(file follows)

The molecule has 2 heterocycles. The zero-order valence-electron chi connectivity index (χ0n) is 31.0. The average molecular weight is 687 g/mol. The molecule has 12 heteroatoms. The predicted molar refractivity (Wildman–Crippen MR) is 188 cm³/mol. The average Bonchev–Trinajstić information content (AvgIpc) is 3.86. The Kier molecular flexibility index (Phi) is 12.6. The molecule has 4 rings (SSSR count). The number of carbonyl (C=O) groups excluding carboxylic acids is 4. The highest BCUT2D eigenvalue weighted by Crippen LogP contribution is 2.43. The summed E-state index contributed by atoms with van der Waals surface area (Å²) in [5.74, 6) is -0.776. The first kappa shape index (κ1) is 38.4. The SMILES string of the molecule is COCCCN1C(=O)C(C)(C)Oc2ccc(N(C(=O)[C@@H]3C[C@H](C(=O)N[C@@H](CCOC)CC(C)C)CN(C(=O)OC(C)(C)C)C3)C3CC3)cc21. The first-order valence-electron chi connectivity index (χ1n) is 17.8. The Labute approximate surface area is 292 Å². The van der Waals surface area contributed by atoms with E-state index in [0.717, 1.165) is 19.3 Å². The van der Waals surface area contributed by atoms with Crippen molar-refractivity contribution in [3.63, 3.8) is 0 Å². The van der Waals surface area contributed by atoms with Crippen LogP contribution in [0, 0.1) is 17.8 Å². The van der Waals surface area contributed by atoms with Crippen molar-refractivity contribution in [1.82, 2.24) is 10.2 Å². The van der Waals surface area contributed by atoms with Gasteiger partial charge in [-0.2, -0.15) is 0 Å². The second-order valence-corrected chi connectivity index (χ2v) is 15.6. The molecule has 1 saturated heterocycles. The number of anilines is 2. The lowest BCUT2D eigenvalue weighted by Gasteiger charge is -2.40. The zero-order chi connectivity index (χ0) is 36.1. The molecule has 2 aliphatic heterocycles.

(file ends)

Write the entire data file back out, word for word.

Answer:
The molecule has 2 heterocycles. The zero-order valence-electron chi connectivity index (χ0n) is 31.0. The average molecular weight is 687 g/mol. The molecule has 12 heteroatoms. The predicted molar refractivity (Wildman–Crippen MR) is 188 cm³/mol. The average Bonchev–Trinajstić information content (AvgIpc) is 3.86. The Kier molecular flexibility index (Phi) is 12.6. The molecule has 4 rings (SSSR count). The number of carbonyl (C=O) groups excluding carboxylic acids is 4. The highest BCUT2D eigenvalue weighted by Crippen LogP contribution is 2.43. The summed E-state index contributed by atoms with van der Waals surface area (Å²) in [5.74, 6) is -0.776. The first kappa shape index (κ1) is 38.4. The SMILES string of the molecule is COCCCN1C(=O)C(C)(C)Oc2ccc(N(C(=O)[C@@H]3C[C@H](C(=O)N[C@@H](CCOC)CC(C)C)CN(C(=O)OC(C)(C)C)C3)C3CC3)cc21. The first-order valence-electron chi connectivity index (χ1n) is 17.8. The Labute approximate surface area is 292 Å². The van der Waals surface area contributed by atoms with E-state index in [0.717, 1.165) is 19.3 Å². The van der Waals surface area contributed by atoms with Crippen molar-refractivity contribution in [3.63, 3.8) is 0 Å². The van der Waals surface area contributed by atoms with Crippen LogP contribution in [0, 0.1) is 17.8 Å². The van der Waals surface area contributed by atoms with Crippen molar-refractivity contribution in [1.82, 2.24) is 10.2 Å². The van der Waals surface area contributed by atoms with Gasteiger partial charge in [-0.2, -0.15) is 0 Å². The second-order valence-corrected chi connectivity index (χ2v) is 15.6. The molecule has 1 saturated heterocycles. The number of anilines is 2. The lowest BCUT2D eigenvalue weighted by Gasteiger charge is -2.40. The zero-order chi connectivity index (χ0) is 36.1. The molecule has 2 aliphatic heterocycles.